Finally, PPK has also published a post on IE 8 Beta 2 and its changes.

Posted by Brad Neuberg at 5:59 pm

2.3 rating from 33 votes


Comments feed TrackBack URI

Canvas tag?

Comment by Nosredna — August 27, 2008

Any chance of new features for future releases after beta 2?
If so, please, the canvas tag!

Comment by ernestdelgado — August 27, 2008

I’d love to see the canvas tag in IE 8. However, I don’t believe it is there currently. There is always ExCanvas ( Last I heard though I think that library has trouble if you are on a Standards Compliant page for IE 8, forcing you to shift into Quirks Mode (Ah, the joys of Doctype switching…)


Comment by Brad Neuberg — August 27, 2008

How do you do opacity???

Comment by sroussey — August 28, 2008

Excanvas only supports a subset of the actual canvas features you get in the other browsers. On top of that it requires an extra http request, and every canvas tag has to be initialized. Then there is the fact that it is outrageously slow. You can’t really use it for anything like games, well, unless they are board games.
There are some cool experiments here:
For the most part they don’t work with Explorer Canvas and the couple that do he says become incredibly slow after a few hundred frames.
They guy at the link above uses more advanced canvas features than I do, but for simpler things some of the missing features in ExCanvas are directional gradients, gradients with multiple stops, stop opacity, radial gradients, stroke width scaling, and toDataURL(). Then you have the usual opacity issues that is bread and butter for Internet Explorer. If you have a vml psuedo-canvas in a div, where some element in the vml psuedo-canvas has it’s opacity set, and the div container also has it’s opacity set, that element with the opacity set in the vml psuedo-canvas just becomes black. ExCanvas renders strokes underneath the fills where everyone else renders them on top. It’s just one thing after another.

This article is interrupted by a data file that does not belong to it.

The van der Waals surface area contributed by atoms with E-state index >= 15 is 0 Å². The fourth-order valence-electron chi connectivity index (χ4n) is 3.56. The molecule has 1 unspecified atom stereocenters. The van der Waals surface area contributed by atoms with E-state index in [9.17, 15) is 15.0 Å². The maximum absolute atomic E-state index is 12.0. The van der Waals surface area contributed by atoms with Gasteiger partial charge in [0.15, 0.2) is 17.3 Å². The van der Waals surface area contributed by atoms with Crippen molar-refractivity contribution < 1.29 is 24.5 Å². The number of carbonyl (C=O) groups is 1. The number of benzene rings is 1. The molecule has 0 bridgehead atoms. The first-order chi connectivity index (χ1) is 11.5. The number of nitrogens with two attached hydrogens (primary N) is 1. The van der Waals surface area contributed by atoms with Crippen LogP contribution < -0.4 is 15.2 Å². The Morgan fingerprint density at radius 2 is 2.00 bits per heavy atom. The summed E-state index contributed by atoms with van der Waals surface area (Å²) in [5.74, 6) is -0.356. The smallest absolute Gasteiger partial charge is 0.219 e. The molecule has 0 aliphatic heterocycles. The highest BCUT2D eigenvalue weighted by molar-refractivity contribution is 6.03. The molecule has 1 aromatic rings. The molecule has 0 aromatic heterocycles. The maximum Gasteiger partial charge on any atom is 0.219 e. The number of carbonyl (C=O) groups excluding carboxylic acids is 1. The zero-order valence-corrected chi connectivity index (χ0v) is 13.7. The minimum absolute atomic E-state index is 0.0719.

Usually someone has chimed in at this point about the SilverLight plugin, which completely kills the point of Canvas in the first place, i.e., no plugins. Not to mention SilverLight is 4 times slower than HTML and 6 times slower than Flash.
…and that is against HTML in Internet Explorer. I can’t imagine what it is like compared to modern browsers like Firefox and Safari.

Comment by GregHouston — August 28, 2008

Here’s the entire effort I am willing to put into handling IE8 users:

if (strpos($_SERVER[‘HTTP_USER_AGENT’],”MSIE 8″)) {header(“X-UA-Compatible: IE=7”);}

Fixes everything. Makes IE8 work exactly like IE7.
Standards my a**. If it renders right in Opera it’s standard.

Comment by ck2 — August 28, 2008